Christians should be the most humble people on earth.

We should be so because we have come to know something of God’s infinite greatness and our own unworthiness before him. Here are some reasons why we should humble ourselves before God and some suggestions on how to do it.

Why we should humble ourselves

– Because Christ was humble and we should imitate him.
– So that God can exalt us as he sees fit. “Humble yourselves before the Lord, and he will exalt you.” James 4:10
– Because “God resists the proud but gives grace to the humble” (James 4:6). We shouldn’t need any more reasons than this. I don’t know about you, but I don’t want God resisting me and I need all the grace I can get.
– Because there is safety in humility. Pride comes before a fall – the humble are less likely to fall, and if they do they don’t have as far to fall.

How to humble ourselves

– Contemplate the infinite greatness of God
– Consider your innumerable sins against God and the unbelievable mercy he’s poured out on you
– Contemplate your human frailty. Your every breath and heartbeat, your eyes, ears, strength, and mental health are all from God. He could remove them at any time.
– Contemplate your complete inability to control a single thing in this life.
– Realize that every good thing, talent and gift you have is a gift from God which he could remove at any time.
– Contemplate that if God did not keep you from sin you’d plunge headlong into it
– Confess your sins and temptations to God and others
– Ask forgiveness of those you sin against, even if they sinned against you first. Even if they don’t ask your forgiveness in return.
– Be quick to listen and slow to share your own opinions
– Don’t be so sure you’re right all the time
– Consider that there are multitudes far more gifted and godly than you are
– Cultivate thankfulness
– Contemplate your many areas of weakness – share them with others
– Realize you’re dispensable. If you died today, things would go on just fine without you.
– Realize that the things that bother you about others may be things you do as well
– Invite constructive criticism.
– Serve others. Wash others’ feet. Take on lowly jobs in your church.
– Take an interest in others. Consider others more important than yourself.
– Pray.  Prayer is an act of dependence and humility.
– Ask for help, wisdom and prayer from others.
– When others compliment you, thank them, then give all the glory to God in silent prayer.
– Rejoice when others are promoted, praised or honored.

What would you add?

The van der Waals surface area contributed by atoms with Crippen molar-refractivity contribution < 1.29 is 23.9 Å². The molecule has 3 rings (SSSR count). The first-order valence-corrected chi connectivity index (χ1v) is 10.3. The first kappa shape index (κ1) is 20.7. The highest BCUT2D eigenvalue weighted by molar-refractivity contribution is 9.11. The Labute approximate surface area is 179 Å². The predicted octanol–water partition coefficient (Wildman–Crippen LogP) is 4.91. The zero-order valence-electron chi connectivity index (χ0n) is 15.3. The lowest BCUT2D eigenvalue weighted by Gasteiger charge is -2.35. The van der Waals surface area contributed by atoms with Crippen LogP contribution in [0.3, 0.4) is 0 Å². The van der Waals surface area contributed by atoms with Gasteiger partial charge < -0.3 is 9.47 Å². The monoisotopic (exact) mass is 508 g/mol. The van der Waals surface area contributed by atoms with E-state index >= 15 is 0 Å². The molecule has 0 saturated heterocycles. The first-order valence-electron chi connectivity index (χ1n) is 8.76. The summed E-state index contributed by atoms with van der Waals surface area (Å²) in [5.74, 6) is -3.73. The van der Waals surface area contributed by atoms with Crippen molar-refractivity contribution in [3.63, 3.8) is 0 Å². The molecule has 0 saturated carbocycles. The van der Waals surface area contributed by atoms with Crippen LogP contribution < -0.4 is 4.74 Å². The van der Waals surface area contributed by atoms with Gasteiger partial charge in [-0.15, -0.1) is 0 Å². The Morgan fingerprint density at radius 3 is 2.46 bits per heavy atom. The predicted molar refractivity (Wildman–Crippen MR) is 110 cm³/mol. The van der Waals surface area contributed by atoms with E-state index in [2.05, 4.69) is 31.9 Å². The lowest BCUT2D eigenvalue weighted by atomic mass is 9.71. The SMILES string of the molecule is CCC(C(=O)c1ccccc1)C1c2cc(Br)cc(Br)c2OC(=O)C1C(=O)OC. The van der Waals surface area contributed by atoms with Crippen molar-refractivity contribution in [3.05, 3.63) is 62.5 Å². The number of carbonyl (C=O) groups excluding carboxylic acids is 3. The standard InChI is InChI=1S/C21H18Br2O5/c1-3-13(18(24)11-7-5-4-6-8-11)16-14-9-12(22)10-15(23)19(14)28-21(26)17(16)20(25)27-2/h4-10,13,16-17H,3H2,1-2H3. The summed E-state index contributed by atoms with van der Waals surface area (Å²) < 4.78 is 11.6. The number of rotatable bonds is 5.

P.S. I’ve got to add one more.  Probably the most important one:

– Regularly contemplate the cross.  Nothing should humble us more than the perfect, sinless, Son of God willingly pouring out his life to rescue those who hated him and rebelled against him.

(If you have more suggestions, go to the origianl post at 22 Ways To Humble Ourselves)

When God Takes You Through The Desert

by Mark Altrogge at The Blazing Center

God leads every believer into the desert at one time or another.

Well, maybe not every believer.  I can’t give you a Bible verse that says that.  But in over 30 years of pastoring, I’d say God leads most believers into the desert at one time or another.

Moses spent 40 years in the desert before God raised him up to lead Israel out of Egypt. As soon as God delivered Israel from bondage in Egypt he took them into the desert. David did a lot of desert time hiding out from Saul before God made him king.  And the Spirit drove Jesus into the desert after his baptism for 40 days.

Lots of circumstances can be “deserts.”

A prolonged sickness can be a desert. Moving to a new place or joining a new church where you don’t know anyone can be one.  Being stuck in a miserable or boring job instead of the fulfilling career you had hoped for can be a desert.  A rebellious child or an unbelieving spouse can be a desert.

When we’re in the desert it can feel like God’s not doing anything.  Or he’s set us aside.  But God is always at work. He uses desert experiences in many ways, as we see in Dt 8:2-6:

Deserts humble us

And you shall remember the whole way that the LORD your God has led you these forty years in the wilderness, that he might humble you (v2)

Deserts reveal what is in our hearts

Testing you to know what was in your heart, whether you would keep his commandments or not. (v2)

Deserts teach us to live by God’s word

And he humbled you and let you hunger and fed you with manna, which you did not know, nor did your fathers know, that he might make you know that man does not live by bread alone, but man lives by every word that comes from the mouth of the LORD. (v3)

Deserts teach us that God can provide for us in any circumstances.

Your clothing did not wear out on you and your foot did not swell these forty years.  (v4)

Deserts teach us to fear and obey God

Know then in your heart that, as a man disciplines his son, the LORD your God disciplines you.  So you shall keep the commandments of the LORD your God by walking in his ways and by fearing him. (v5-6)

When Moses, Israel, David, and Jesus were in the desert God was preparing them for something greater.  If you’re in the d

In Our Church We’re Invisible

from The Blazing Center by Mark Altrogge

The teenager made his way over to the elderly gentleman who was in town visiting his children and grandchildren and had joined us for worship that Sunday. The boy smiled and stuck out his hand. “Hi Mr. B-, How are you today?”

“Fine, Jack, fine. And how are you doing? How’s track going? Won any races lately?”

A brief, pleasant interchange that lasted no more than a couple minutes. Nothing you’d think would affect anyone. But later, when the elderly man talked with the teen’s mom he said, “I can’t believe how friendly your son is. He went out of his way to greet me and shake my hand. The teens back home don’t seem to know we exist. In our church we’re invisible.”